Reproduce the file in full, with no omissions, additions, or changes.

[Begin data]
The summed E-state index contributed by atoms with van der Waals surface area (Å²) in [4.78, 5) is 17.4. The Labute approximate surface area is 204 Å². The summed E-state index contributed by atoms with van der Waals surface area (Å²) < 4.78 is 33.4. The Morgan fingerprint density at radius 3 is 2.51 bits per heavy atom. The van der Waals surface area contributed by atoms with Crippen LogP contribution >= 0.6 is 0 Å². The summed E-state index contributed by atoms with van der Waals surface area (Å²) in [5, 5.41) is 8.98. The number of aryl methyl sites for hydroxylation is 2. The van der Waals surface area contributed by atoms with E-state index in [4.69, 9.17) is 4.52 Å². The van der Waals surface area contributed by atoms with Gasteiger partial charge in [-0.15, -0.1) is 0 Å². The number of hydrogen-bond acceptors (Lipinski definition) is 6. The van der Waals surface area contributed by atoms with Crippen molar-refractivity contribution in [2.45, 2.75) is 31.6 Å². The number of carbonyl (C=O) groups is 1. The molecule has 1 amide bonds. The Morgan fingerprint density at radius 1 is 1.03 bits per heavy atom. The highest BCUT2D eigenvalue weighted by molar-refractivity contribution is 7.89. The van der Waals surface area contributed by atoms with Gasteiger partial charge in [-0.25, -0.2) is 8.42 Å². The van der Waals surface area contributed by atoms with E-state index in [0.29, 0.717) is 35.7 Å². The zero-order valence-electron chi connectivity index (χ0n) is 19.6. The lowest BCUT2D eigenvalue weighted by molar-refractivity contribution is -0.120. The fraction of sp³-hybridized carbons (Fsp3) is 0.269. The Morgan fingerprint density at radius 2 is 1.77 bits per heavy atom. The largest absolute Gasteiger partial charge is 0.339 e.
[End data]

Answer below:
The summed E-state index contributed by atoms with van der Waals surface area (Å²) in [4.78, 5) is 17.4. The Labute approximate surface area is 204 Å². The summed E-state index contributed by atoms with van der Waals surface area (Å²) < 4.78 is 33.4. The Morgan fingerprint density at radius 3 is 2.51 bits per heavy atom. The van der Waals surface area contributed by atoms with Crippen LogP contribution >= 0.6 is 0 Å². The summed E-state index contributed by atoms with van der Waals surface area (Å²) in [5, 5.41) is 8.98. The number of aryl methyl sites for hydroxylation is 2. The van der Waals surface area contributed by atoms with E-state index in [4.69, 9.17) is 4.52 Å². The van der Waals surface area contributed by atoms with Gasteiger partial charge in [-0.15, -0.1) is 0 Å². The number of hydrogen-bond acceptors (Lipinski definition) is 6. The van der Waals surface area contributed by atoms with Crippen molar-refractivity contribution in [2.45, 2.75) is 31.6 Å². The number of carbonyl (C=O) groups is 1. The molecule has 1 amide bonds. The Morgan fingerprint density at radius 1 is 1.03 bits per heavy atom. The highest BCUT2D eigenvalue weighted by molar-refractivity contribution is 7.89. The van der Waals surface area contributed by atoms with Gasteiger partial charge in [-0.25, -0.2) is 8.42 Å². The van der Waals surface area contributed by atoms with E-state index in [0.29, 0.717) is 35.7 Å². The zero-order valence-electron chi connectivity index (χ0n) is 19.6. The lowest BCUT2D eigenvalue weighted by molar-refractivity contribution is -0.120. The fraction of sp³-hybridized carbons (Fsp3) is 0.269. The Morgan fingerprint density at radius 2 is 1.77 bits per heavy atom. The largest absolute Gasteiger partial charge is 0.339 e.